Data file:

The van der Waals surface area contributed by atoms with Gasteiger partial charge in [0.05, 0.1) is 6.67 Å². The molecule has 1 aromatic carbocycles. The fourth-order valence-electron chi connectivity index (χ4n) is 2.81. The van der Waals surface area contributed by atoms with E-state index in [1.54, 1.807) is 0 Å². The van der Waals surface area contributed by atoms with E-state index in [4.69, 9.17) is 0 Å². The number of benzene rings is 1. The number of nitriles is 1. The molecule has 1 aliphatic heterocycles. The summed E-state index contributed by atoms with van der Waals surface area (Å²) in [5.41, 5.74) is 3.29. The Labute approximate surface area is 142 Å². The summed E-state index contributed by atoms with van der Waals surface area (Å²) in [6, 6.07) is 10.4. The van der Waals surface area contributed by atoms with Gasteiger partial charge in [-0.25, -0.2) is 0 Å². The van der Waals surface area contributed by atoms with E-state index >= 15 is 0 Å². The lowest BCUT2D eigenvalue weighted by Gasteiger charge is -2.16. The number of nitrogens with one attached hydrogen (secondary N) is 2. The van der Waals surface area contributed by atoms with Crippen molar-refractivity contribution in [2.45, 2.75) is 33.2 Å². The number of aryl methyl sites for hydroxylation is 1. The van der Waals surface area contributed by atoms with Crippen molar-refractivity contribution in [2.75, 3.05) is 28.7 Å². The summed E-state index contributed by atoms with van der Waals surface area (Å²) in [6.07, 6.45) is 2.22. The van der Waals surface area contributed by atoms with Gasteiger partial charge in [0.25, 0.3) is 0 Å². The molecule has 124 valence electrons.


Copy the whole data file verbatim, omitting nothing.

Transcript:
The van der Waals surface area contributed by atoms with Gasteiger partial charge in [0.05, 0.1) is 6.67 Å². The molecule has 1 aromatic carbocycles. The fourth-order valence-electron chi connectivity index (χ4n) is 2.81. The van der Waals surface area contributed by atoms with E-state index in [1.54, 1.807) is 0 Å². The van der Waals surface area contributed by atoms with E-state index in [4.69, 9.17) is 0 Å². The number of benzene rings is 1. The number of nitriles is 1. The molecule has 1 aliphatic heterocycles. The summed E-state index contributed by atoms with van der Waals surface area (Å²) in [5.41, 5.74) is 3.29. The Labute approximate surface area is 142 Å². The summed E-state index contributed by atoms with van der Waals surface area (Å²) in [6, 6.07) is 10.4. The van der Waals surface area contributed by atoms with Gasteiger partial charge in [-0.25, -0.2) is 0 Å². The van der Waals surface area contributed by atoms with E-state index >= 15 is 0 Å². The lowest BCUT2D eigenvalue weighted by Gasteiger charge is -2.16. The number of nitrogens with one attached hydrogen (secondary N) is 2. The van der Waals surface area contributed by atoms with Crippen molar-refractivity contribution in [2.45, 2.75) is 33.2 Å². The number of aryl methyl sites for hydroxylation is 1. The van der Waals surface area contributed by atoms with Crippen molar-refractivity contribution in [2.75, 3.05) is 28.7 Å². The summed E-state index contributed by atoms with van der Waals surface area (Å²) in [6.07, 6.45) is 2.22. The van der Waals surface area contributed by atoms with Gasteiger partial charge in [0.25, 0.3) is 0 Å². The molecule has 124 valence electrons.